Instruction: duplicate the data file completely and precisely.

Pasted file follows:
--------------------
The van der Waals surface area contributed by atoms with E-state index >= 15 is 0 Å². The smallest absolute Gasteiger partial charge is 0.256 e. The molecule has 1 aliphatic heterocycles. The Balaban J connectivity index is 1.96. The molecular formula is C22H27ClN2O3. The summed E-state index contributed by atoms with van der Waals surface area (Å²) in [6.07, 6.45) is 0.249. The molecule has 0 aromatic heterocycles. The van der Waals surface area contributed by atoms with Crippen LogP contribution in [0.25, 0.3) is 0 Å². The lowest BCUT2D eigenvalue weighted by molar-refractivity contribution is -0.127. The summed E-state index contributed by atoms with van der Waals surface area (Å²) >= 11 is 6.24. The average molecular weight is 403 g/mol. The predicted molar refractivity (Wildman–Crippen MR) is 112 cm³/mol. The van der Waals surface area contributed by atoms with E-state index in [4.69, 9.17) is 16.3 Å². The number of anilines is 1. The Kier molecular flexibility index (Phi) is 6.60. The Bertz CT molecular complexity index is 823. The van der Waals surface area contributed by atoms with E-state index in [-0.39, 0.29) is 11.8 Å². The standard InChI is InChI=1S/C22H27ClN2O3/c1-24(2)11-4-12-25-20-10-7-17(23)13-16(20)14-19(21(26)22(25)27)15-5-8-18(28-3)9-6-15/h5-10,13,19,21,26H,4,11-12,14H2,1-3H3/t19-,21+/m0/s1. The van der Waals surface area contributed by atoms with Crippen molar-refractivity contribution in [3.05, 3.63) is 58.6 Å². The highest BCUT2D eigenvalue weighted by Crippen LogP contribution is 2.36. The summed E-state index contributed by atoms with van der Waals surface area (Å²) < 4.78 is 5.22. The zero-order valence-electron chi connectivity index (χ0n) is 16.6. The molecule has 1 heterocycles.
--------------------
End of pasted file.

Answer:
The van der Waals surface area contributed by atoms with E-state index >= 15 is 0 Å². The smallest absolute Gasteiger partial charge is 0.256 e. The molecule has 1 aliphatic heterocycles. The Balaban J connectivity index is 1.96. The molecular formula is C22H27ClN2O3. The summed E-state index contributed by atoms with van der Waals surface area (Å²) in [6.07, 6.45) is 0.249. The molecule has 0 aromatic heterocycles. The van der Waals surface area contributed by atoms with Crippen LogP contribution in [0.25, 0.3) is 0 Å². The lowest BCUT2D eigenvalue weighted by molar-refractivity contribution is -0.127. The summed E-state index contributed by atoms with van der Waals surface area (Å²) >= 11 is 6.24. The average molecular weight is 403 g/mol. The predicted molar refractivity (Wildman–Crippen MR) is 112 cm³/mol. The van der Waals surface area contributed by atoms with E-state index in [4.69, 9.17) is 16.3 Å². The number of anilines is 1. The Kier molecular flexibility index (Phi) is 6.60. The Bertz CT molecular complexity index is 823. The van der Waals surface area contributed by atoms with E-state index in [-0.39, 0.29) is 11.8 Å². The standard InChI is InChI=1S/C22H27ClN2O3/c1-24(2)11-4-12-25-20-10-7-17(23)13-16(20)14-19(21(26)22(25)27)15-5-8-18(28-3)9-6-15/h5-10,13,19,21,26H,4,11-12,14H2,1-3H3/t19-,21+/m0/s1. The van der Waals surface area contributed by atoms with Crippen molar-refractivity contribution in [3.05, 3.63) is 58.6 Å². The highest BCUT2D eigenvalue weighted by Crippen LogP contribution is 2.36. The summed E-state index contributed by atoms with van der Waals surface area (Å²) < 4.78 is 5.22. The zero-order valence-electron chi connectivity index (χ0n) is 16.6. The molecule has 1 heterocycles.